I agree with your last paragraph that we don’t have the freedom to chose the consequences for the decisions we make; however, this is not the force that I am talking about.

For millenia, the dominant world cultures have been convinced that it is large institutions that will solve the world’s problems, be they governments or authoritarian churches linked with governments. This comes from Plato’s writing the teachings of Socrates (which I think Plato misunderstood). Institutions cannot solve the problems. Individual human beings working with individual human beings applying eternal principles is what solves the problems. What large institutions (like government do) is apply a solution that looks benevolent and good, but is really not a solution. This discourages people from looking for the real solutions. The only real solutions are the ideal ones. Otherwise we settle for band-aids on spurting arteries.

Idealism is the only thing that will really make changes. Realism is exemplified by the solutions to WWI that laid the groundwork for WWII (Gandhi had very different ideas about that solution). Realism is exemplified by the solutions for WWII that led to the Cold War (oppression of many in Eastern Europe by the USSR, oppression by many in the western hemisphere by the U.S. in efforts to fight the idealogical battles). I just don’t see any time in history where realism through government intervention every solved a problem. The New Deal worsened the economic crisis of the Great Depression. The Great Society led to the “stag-flation” of the 70’s. These are well-meaning programs that didn’t take into account the following from Aristotle. He is talking about legislation to make all things in common as proposed by Plato: “Again, we ought to reckon, not only the evils from which the citizens will be saved (by any legislation), but also the advantages which they will lose.”

Often we see a piece of legislation and only see the potential solution that it can provide; we fail to consider the unseen, more long-lasting, more profound consequences.

Aristotle also states (regarding specifically changes to make all private property in common, but applicable to much of what government wants to do today): “Such legislation may have a specious appearancee of benevolence; men readily listen to it, and are easily induced to believe that in some wonderful manner everybody will become everybody’s friend (because of the legislation), especially when some one is heard denouncing the evils now existing in states, suits about contracts, convictions for perjury, flatteries of rich men, (insert your favorite evil here). These evils, however, are due to a very different cause (not the existance of private property, the presence of illegal immigrants, etc)–the wickedness of human nature.”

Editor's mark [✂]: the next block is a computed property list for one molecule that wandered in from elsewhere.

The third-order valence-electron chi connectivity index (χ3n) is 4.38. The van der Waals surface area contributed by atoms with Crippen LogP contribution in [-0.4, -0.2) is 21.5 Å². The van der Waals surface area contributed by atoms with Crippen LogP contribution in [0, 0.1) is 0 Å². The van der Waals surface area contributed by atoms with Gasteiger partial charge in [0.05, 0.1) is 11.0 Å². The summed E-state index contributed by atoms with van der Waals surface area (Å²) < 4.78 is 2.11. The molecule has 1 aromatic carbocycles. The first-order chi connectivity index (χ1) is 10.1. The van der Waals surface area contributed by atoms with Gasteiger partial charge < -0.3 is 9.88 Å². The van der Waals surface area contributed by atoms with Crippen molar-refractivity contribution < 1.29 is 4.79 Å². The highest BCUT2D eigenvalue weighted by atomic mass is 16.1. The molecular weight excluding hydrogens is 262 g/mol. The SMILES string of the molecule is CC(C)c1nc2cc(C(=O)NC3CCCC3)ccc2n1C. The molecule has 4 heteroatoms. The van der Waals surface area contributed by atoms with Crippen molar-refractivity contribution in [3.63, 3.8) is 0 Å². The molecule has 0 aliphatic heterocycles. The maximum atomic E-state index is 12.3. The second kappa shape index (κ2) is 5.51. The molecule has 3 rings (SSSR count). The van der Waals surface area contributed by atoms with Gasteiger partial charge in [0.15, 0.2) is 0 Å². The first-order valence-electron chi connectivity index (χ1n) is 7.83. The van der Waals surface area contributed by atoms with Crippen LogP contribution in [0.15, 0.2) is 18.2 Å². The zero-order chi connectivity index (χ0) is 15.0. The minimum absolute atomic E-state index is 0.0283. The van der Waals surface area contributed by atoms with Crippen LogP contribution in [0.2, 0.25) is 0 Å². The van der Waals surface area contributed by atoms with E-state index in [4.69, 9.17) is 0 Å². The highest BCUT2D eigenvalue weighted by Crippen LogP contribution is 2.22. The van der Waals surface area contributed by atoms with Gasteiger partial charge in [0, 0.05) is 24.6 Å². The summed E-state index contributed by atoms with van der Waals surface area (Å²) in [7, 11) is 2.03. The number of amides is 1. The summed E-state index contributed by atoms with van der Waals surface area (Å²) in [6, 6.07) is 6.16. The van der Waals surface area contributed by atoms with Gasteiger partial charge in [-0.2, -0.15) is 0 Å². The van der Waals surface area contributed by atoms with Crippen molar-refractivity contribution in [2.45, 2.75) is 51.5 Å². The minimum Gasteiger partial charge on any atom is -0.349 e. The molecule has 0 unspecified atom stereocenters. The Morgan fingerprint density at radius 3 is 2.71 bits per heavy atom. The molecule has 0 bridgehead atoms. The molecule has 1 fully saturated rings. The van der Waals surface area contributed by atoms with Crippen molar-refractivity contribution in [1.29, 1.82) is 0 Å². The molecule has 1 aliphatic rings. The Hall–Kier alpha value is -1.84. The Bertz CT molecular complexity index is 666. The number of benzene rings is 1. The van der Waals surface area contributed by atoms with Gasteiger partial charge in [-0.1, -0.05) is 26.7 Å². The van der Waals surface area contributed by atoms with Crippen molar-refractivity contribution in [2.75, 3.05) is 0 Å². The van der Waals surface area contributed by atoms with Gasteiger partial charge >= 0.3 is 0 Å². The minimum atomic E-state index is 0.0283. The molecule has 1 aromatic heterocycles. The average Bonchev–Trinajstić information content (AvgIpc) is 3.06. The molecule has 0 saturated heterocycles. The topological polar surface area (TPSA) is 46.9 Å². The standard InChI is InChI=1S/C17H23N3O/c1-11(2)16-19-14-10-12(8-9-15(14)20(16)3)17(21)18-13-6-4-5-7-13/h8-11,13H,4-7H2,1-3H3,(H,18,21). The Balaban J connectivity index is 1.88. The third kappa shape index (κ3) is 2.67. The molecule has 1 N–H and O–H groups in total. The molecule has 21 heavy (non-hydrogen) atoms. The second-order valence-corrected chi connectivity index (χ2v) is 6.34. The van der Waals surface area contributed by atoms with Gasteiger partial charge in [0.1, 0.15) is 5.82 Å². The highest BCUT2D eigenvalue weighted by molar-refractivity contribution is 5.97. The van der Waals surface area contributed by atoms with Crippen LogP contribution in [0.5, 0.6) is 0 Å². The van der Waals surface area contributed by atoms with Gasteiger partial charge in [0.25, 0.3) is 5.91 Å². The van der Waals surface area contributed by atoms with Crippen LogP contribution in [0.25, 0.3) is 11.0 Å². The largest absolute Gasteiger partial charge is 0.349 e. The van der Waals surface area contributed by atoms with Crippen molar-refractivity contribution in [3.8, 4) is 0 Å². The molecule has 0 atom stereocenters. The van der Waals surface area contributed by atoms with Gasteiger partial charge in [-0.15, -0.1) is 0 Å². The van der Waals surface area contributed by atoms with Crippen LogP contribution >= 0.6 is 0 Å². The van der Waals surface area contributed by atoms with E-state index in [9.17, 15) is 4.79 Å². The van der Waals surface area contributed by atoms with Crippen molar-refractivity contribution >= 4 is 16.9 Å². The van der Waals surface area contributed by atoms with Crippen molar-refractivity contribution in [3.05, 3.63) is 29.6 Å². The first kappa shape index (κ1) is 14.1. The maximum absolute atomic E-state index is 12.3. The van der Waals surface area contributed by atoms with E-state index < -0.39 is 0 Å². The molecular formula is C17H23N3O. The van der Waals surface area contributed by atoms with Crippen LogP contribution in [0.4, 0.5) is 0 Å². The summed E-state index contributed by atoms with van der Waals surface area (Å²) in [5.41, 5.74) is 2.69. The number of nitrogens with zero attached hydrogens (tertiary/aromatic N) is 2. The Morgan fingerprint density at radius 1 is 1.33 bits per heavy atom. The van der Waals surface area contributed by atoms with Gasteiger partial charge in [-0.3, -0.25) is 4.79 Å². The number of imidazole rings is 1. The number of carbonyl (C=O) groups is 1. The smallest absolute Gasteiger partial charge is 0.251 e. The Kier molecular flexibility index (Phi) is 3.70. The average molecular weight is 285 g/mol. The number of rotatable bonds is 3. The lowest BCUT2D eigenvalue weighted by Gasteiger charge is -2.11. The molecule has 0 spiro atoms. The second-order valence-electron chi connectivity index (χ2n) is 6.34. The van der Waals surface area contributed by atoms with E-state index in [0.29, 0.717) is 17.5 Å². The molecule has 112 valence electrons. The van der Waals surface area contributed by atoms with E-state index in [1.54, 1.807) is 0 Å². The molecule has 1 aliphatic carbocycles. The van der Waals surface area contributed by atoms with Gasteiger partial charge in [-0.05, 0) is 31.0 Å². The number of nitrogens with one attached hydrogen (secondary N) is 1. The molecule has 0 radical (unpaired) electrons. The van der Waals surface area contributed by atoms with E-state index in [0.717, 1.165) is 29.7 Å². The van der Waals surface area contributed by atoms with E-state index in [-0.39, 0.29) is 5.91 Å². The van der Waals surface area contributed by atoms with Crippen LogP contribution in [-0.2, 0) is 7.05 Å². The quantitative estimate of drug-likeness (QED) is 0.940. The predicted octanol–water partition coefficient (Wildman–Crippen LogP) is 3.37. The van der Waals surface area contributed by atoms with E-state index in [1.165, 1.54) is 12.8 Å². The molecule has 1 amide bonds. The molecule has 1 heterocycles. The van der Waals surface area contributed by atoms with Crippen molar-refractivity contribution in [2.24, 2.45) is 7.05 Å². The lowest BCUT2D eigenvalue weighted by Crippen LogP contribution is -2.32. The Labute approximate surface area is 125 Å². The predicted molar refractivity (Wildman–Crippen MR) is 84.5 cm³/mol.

Sorry about the long comment. I will make it a post. You can respond there.

Centrist says:

Quote from GWB, September 20, 2007, regarding S-CHIP and the Senate’s attempt to increase the funding from GWB’s recommended $5 billion to $35 billion: “instead of encouraging people to drop private coverage in favor of government plans, we should work to make basic private health insurance affordable and accessible for all Americans.”

In other words, the people he wants to exclude from this are the middle class, in order to benefit the owners and investors of private health insurance companies. Heaven forbid their clientele be given a more affordable state-run option that would counter their falling real-wage.